“Last year I saw this Clubs Fore Youth program,” he said. “Since I’m part of the PGA, the SCPGA, I’m an apprentice, I e-mailed Matt and said, ‘Hey, how, can I get some clubs for my girls?’.”
The donation to Rancho Mirage, three to players who are graduating this year and three to players who will return to the program next fall, were among the first sets donated in 2018. Gilson said the foundation donated 188 sets to players at 29 Southern California schools in 2017, but he hopes to donate at least 100 sets in the first two months of 2018. In January alone, the foundation gave clubs not only to the two desert high schools but also to schools from Palmdale to San Diego.
While Curtis was happy to have clubs for his players, he also recognized that Desert Hot Springs was a school that could benefit from the program. Curtis contacted first-year Desert Hot Springs boys coach Robert Jensen.
“David shot me an e-mail in October, letting me know of the program,” Jensen said. “The SCPGA people came out and gave a wonderful speech, talked about the donors, the sponsors they work with and gave the clubs to the kids.”
Having their own clubs might help keep kids at Desert Hot Springs excited beyond the school golf season, said Jensen, a physical education teacher at the school.
“It’s a beautiful program. You know how things are in Desert Hot Springs. It’s very hard to keep kids in sports, especially if they are not as successful as other schools,” Jensen said. “But now we have six boys who are continuously playing because they have their own clubs, although they are well behind the learning curve in learning golf compared to kids at other schools around here.”
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By: MATTHEW RENDA, Courthouse News
BODEGA BAY, Calif. (CN) – The construction of a seawall and its contribution to beach erosion took center stage at the California Coastal Commission’s monthly meeting Wednesday, in the form of a debate between those looking to prevent flooding of a public golf course and those who say seawalls damage beaches and are too little, too late in the face of climate change.
Supporters of a seawall in the Northern California beach town of Pacifica say “coastal armoring” is needed to stop flooding of a golf course and surrounding neighborhoods.
Since the seawall has already been built, the coastal commission voted 9-3 Wednesday to give the San Francisco Parks and Recreation Department an after-the-fact permit. But the decision also allows the city department to further armor the existing earthen berm, located directly seaward to Sharp Park Golf Course in Pacifica.
The after-the-fact aspect of the approval outraged environmentalists, who accused the city department of misrepresenting the construction project as minor. Instead, they say the recreation department pretended to make only minor repairs to the earthen berm in 2013, but actually undertook a massive construction project aimed at shoring up the berm with rocks and other materials – a controversial practice called coastal armoring.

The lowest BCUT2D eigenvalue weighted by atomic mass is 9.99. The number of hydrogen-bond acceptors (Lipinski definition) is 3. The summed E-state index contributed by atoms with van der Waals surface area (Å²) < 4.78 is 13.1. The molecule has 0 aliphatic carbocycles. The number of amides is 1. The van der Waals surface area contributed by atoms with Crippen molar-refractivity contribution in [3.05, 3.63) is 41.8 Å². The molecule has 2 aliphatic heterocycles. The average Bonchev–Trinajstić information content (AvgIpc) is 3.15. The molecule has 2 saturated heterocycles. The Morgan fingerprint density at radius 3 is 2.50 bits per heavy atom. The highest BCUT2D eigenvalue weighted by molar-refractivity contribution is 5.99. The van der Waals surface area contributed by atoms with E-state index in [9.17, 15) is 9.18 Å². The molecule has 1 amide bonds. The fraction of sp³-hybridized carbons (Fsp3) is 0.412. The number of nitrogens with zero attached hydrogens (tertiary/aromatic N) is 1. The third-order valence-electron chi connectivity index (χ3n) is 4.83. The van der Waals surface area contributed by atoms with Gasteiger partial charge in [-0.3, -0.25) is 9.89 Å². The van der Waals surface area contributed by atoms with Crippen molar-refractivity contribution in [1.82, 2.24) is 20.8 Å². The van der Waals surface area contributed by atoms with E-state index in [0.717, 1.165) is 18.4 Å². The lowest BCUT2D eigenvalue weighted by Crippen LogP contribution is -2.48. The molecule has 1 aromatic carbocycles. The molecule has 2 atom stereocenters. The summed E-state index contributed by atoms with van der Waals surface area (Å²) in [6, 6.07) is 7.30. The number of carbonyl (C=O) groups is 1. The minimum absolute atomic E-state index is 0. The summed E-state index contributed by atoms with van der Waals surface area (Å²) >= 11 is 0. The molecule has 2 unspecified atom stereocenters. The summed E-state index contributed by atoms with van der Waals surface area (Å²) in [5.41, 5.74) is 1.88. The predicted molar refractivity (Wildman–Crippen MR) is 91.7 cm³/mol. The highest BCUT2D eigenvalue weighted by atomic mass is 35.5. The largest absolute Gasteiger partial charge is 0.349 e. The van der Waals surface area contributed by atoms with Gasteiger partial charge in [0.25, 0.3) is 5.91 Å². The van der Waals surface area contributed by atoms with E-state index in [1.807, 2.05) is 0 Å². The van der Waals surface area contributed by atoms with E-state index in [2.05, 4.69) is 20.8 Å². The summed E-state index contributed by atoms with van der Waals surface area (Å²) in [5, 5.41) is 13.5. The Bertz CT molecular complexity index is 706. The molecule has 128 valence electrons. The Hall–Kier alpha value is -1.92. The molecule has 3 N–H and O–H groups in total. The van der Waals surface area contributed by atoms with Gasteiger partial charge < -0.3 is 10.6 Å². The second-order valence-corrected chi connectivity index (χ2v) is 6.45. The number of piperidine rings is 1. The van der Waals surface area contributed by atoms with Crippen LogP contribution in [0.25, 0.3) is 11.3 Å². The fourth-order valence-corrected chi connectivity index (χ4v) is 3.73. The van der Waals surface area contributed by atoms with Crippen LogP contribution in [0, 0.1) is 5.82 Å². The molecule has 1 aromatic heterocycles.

“Fifty thousand pounds of rock was illegally installed,” said Neal Desai, director of field operations for the National Parks Conservation Association. “Anything short of a cease-and-desist order is a celebration of illegal armoring or seawalls at the expense of low cost recreation and coastal access.”
Desai’s words come as an advocate for national parks, including the Golden Gate Recreation Area near the golf course. Several golfing buffs attended the meeting and attested not only to the historic value of the course, designed and built in 1932, but also relative low cost that allows the masses to play a coastal course typically reserved for the well-heeled.
Several residents of the area also attended the meeting, making the case that neighborhoods adjacent to the course and seawall would likely be routinely flooded during winter storms if the parks department didn’t move forward with the coastal armoring.
“In our view, there is a 100 percent certainty that flooding would occur,” said Dan Carl, a member of coastal commission staff that recommended the board approve the permit.
Further complicating the issue, two of California’s most endangered species – the San Francisco garter snake and the red-legged frog – occupy the Laguna Salada wetlands directly inland from the course’s back nine.
Spencer Potter, with the recreation department, said saltwater intrusion into the wetlands might kill the population of red-legged frog, which in turn would drastically reduce a food source for the endangered snake, if the seawall isn’t finished.
“There are a variety of issues with that approach, including whether you could even do that,” Potter said, alluding to potential violations of the Endangered Species Act.
This ultimately forced the hand of commissioners, though several expressed concerns that the 20-year permit for the seawall is only a temporary fix.
“We have published a sea-level rise plan that demonstrates and proves that seawalls and armoring are anathema to what we are trying to do here,” said Commissioner Mark Vargas. “We are trying to fool Mother Nature.”
Commissioner Sara Aminzadeh agreed, saying that the length of the permit should be reduced and the commission should revisit the issue in five years.
“I am concerned about the message we are sending when we see four years of unpermitted action and then award them with a permit,” she said.
Pacifica, a small coastal town located in San Mateo County immediately south of San Francisco, was hit hard by a series of storms this past winter that ultimately broke century-old precipitation records. In some areas, the coastal erosion was so pronounced that apartment complexes had to be evacuated after city and county officials deemed the structures prone to collapse.
Carole Groom, a commissioner who also sits on the San Mateo Board of Supervisors, said the golf course does provide economic vitality to a community still recovering from the effects of a tough winter.
“I hate to disagree with the strong environmental groups,” she said. “But the golf course is an important part of the town economy and the seawall is integral to the survival of those neighborhoods.”